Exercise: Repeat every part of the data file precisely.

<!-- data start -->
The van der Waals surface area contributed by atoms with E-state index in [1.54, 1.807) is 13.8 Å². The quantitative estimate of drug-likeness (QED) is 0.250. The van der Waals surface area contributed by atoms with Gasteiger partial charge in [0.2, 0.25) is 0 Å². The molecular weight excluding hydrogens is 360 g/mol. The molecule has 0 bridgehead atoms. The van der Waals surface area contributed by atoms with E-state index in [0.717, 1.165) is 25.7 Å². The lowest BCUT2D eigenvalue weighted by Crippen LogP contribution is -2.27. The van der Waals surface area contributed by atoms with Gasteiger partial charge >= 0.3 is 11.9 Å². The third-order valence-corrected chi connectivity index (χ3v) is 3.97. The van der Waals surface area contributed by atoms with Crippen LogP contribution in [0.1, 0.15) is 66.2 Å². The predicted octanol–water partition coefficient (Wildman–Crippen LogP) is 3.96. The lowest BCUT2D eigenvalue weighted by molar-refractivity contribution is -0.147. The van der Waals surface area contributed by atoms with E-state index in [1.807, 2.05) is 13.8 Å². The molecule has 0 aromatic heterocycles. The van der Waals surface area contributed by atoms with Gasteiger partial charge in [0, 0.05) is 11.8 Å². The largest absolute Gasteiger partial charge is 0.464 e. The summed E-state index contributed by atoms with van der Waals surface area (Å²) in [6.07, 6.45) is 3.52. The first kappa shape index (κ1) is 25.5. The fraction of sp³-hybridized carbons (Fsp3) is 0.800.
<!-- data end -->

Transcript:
The van der Waals surface area contributed by atoms with E-state index in [1.54, 1.807) is 13.8 Å². The quantitative estimate of drug-likeness (QED) is 0.250. The van der Waals surface area contributed by atoms with Gasteiger partial charge in [0.2, 0.25) is 0 Å². The molecular weight excluding hydrogens is 360 g/mol. The molecule has 0 bridgehead atoms. The van der Waals surface area contributed by atoms with E-state index in [0.717, 1.165) is 25.7 Å². The lowest BCUT2D eigenvalue weighted by Crippen LogP contribution is -2.27. The van der Waals surface area contributed by atoms with Gasteiger partial charge >= 0.3 is 11.9 Å². The third-order valence-corrected chi connectivity index (χ3v) is 3.97. The van der Waals surface area contributed by atoms with Crippen LogP contribution in [0.1, 0.15) is 66.2 Å². The predicted octanol–water partition coefficient (Wildman–Crippen LogP) is 3.96. The lowest BCUT2D eigenvalue weighted by molar-refractivity contribution is -0.147. The van der Waals surface area contributed by atoms with E-state index in [1.807, 2.05) is 13.8 Å². The molecule has 0 aromatic heterocycles. The van der Waals surface area contributed by atoms with Gasteiger partial charge in [0, 0.05) is 11.8 Å². The largest absolute Gasteiger partial charge is 0.464 e. The summed E-state index contributed by atoms with van der Waals surface area (Å²) in [6.07, 6.45) is 3.52. The first kappa shape index (κ1) is 25.5. The fraction of sp³-hybridized carbons (Fsp3) is 0.800.